Yeah, micro-transactions are actually a great model when used on cosmetics and stuff like that. It's the standard model for most MOBAs, and it works really well there. League of Legends is probably my favourite game, and I know people who have played for years spending from $0 to hundreds of dollars, with no competitive advantage either way.
With all three types of additional paid content, it's too diverse to give a generic good/bad answer here. Sins did fairly well with both expansions (Fortification, Rebellion) and DLC (Forbidden Worlds, Stellar Phenomena) models, while also having some on the less-great side (Diplomacy). Cities: Skylines as well. They have really robust expansions, with a lot of the functionality coming through free patches for people who don't buy it, and they've done cosmetic DLC/microtransaction stuff where for a few bucks you get a couple new building models and skins in different styles. For these, they've even contracted individual modders to do the work and then paid them a certain amount of the revenue, which I obviously think is a fantastic model for a business to follow, and think they should contact us at ThrawnsRevenge@gmail.com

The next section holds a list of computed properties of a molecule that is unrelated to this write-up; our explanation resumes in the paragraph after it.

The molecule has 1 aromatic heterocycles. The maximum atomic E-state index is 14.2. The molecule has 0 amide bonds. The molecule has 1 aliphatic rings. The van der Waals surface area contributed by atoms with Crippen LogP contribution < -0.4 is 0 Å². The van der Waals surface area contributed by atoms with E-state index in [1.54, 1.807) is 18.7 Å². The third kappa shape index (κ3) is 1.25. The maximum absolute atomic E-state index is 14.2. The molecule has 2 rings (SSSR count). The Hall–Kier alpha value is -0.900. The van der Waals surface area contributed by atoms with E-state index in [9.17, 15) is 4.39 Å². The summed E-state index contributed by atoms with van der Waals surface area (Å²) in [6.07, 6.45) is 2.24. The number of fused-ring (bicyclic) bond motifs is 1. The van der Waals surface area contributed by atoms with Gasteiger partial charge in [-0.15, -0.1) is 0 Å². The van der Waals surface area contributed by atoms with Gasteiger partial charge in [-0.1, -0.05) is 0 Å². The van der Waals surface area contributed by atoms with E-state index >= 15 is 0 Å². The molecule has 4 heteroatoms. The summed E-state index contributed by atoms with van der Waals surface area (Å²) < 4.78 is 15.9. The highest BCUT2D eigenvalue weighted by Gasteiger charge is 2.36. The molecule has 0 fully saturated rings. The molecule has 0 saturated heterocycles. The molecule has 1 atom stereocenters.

anyway, my bottom line is, while a lot of this stuff may seem like it's overpriced, there's a certain understanding with a lot of these models where you go in with the understanding that part of what you're paying for is for the company to continue being able to support the game. Some would say easy cash grab, others, like myself, would disagree with that characterization. It's a lot more dependent on the company, and a lot of that comes through in the quality of the base games as well. With Colossal Order and Cities: Skylines and SoaSE, you can tell it's a company that really cares about the game it's making and uses the DLC, expansion and microtransaction models to support that in a pretty transparent way. There's other companies, like EA, or microtransaction-based freemium games which are usually a lot more obviously just in it for cash grabs.